Physiology of Liquefactive Necrosis Suggests Treatments for Atherosclerosis Could Potentially Be Applied to Stroke

This article was co authored by Matthew Davidson, PhD and eNeuro Features Editor Rosalind S.E. Carney, DPhil. Dr. Davidson is currently the Science Policy Fellow at Research!America, and you can follow him on Twitter at @MLDSciWizard

In their eNeuro publication, Chung, Frye, and colleagues examined why the heart and brain exhibit different responses to ischemia. Following ischemia induced by myocardial infarction, cardiac tissue undergoes coagulative necrosis, a chronic inflammatory response that persists for approximately four weeks. In contrast, stroke-induced ischemia causes an inflammatory response lasting several months in which brain tissue progressively degenerates into a liquid mass in a process called liquefactive necrosis. It was not known why ischemia results in differences in inflammatory response duration or mechanisms of tissue degeneration in the heart and brain. The authors found that stroke-induced ischemia shares some physiological characteristics with atherosclerosis, including the formation of cholesterol crystals. These results suggest that treatments for atherosclerosis could potentially be applied to stroke.

The high cholesterol levels associated with atherosclerosis overwhelm the phagocytic capability of macrophages, leading to cholesterol deposition in blood vessels and the restriction of blood flow. Of all the human organs, the brain has the highest cholesterol content, predominantly as a component of myelin. A prior study by others showed that myelin debris can lead to chronic inflammation and the formation of cholesterol crystals in the brains of aged mice. Therefore, Chung, Frye, and colleagues hypothesized that following stroke, the high quantity of damaged myelin sheaths could result in excessive cholesterol levels that cause the prolonged inflammatory response observed in liquefactive necrosis.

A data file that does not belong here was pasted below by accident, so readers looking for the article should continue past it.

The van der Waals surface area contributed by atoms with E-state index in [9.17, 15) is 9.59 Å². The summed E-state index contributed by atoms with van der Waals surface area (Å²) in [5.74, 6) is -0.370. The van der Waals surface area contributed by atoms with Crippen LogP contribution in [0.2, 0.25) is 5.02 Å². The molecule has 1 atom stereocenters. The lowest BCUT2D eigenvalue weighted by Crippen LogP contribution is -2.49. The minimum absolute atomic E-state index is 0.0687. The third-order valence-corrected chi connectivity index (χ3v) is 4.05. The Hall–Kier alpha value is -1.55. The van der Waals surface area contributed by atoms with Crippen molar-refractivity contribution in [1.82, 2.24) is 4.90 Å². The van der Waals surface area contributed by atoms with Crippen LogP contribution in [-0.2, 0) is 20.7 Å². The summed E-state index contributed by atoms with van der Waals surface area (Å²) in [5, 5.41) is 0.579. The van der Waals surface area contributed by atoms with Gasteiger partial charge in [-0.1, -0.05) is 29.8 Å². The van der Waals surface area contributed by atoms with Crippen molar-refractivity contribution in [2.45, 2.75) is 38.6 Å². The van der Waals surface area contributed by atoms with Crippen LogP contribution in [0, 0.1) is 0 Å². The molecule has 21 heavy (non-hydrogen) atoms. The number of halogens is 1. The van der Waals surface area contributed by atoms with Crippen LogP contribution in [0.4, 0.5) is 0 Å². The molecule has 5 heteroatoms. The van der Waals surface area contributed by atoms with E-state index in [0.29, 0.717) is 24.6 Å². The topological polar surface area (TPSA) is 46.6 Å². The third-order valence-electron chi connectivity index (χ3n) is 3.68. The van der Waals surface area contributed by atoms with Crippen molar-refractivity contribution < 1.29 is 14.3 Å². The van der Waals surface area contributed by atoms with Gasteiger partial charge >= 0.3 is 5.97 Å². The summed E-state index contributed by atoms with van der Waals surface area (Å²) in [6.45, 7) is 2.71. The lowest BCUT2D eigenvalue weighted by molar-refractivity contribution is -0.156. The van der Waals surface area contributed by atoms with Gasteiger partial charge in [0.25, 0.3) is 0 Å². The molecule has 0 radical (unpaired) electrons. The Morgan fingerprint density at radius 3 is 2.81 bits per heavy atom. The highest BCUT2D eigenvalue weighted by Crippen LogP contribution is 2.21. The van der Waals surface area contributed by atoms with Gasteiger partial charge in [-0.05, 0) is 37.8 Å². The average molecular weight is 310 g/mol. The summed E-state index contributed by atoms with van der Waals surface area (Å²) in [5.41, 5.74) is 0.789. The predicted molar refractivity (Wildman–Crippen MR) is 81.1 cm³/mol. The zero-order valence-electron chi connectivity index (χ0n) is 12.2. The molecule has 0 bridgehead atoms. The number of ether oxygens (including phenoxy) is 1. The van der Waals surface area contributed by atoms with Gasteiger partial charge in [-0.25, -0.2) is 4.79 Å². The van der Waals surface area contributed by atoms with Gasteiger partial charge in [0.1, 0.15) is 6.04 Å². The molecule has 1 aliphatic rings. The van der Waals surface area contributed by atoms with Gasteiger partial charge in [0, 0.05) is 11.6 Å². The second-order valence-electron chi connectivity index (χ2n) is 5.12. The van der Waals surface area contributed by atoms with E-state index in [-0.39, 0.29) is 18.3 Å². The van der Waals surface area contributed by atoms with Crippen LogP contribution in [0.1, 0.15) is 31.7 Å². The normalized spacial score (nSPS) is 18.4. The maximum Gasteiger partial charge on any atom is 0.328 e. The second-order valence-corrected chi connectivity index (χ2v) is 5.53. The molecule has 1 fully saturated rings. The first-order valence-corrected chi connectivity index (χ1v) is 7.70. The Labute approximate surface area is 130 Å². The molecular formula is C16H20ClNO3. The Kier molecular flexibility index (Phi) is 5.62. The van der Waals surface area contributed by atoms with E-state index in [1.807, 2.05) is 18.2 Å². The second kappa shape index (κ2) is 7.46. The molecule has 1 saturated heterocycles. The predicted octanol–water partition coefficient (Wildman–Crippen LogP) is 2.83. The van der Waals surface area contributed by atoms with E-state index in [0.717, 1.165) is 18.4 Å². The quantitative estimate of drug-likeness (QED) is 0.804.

The authors examined the changes in gross morphology that occur in a mouse model of experimentally induced stroke. Use of a fluorochrome that visualizes degenerating neurons revealed that neuronal degeneration was visible within 24 hours post-ischemia and continued until the final time point examined, at eight weeks post-ischemia (Figure 1). The infarct site had transformed into liquefied tissue that contained foamy macrophages, lipid droplets, and cholesterol crystals (Figure 1; shown at seven weeks post-ischemia). As these observations were consistent with the pathology of atherosclerotic plaques, these findings lent credence to the hypothesis of a link between liquefactive necrosis and atherosclerosis.

Figure 1. Morphological pathology of liquefactive necrosis up to eight weeks post-ischemia in a mouse model of stroke. (A) Degenerating neurons are observed at the infarct site 24 h, 1 week, 4 weeks, and 8 weeks post-ischemia. (B) At 7 weeks post-ischemia, the infarct site exhibits liquified brain tissue. (C) The area of liquefaction contains a dense population of cells adjacent to the glial scar as imaged by scanning electron microscopy. In the right image, the area of liquefaction is pseudocolored yellow and the glial scar is pseudocolored purple. (D-E) The infarct site contains foamy macrophages (D), lipid droplets (E), and cholesterol crystals (F). (Adapted from Figure 3 in Chung et al. 2018).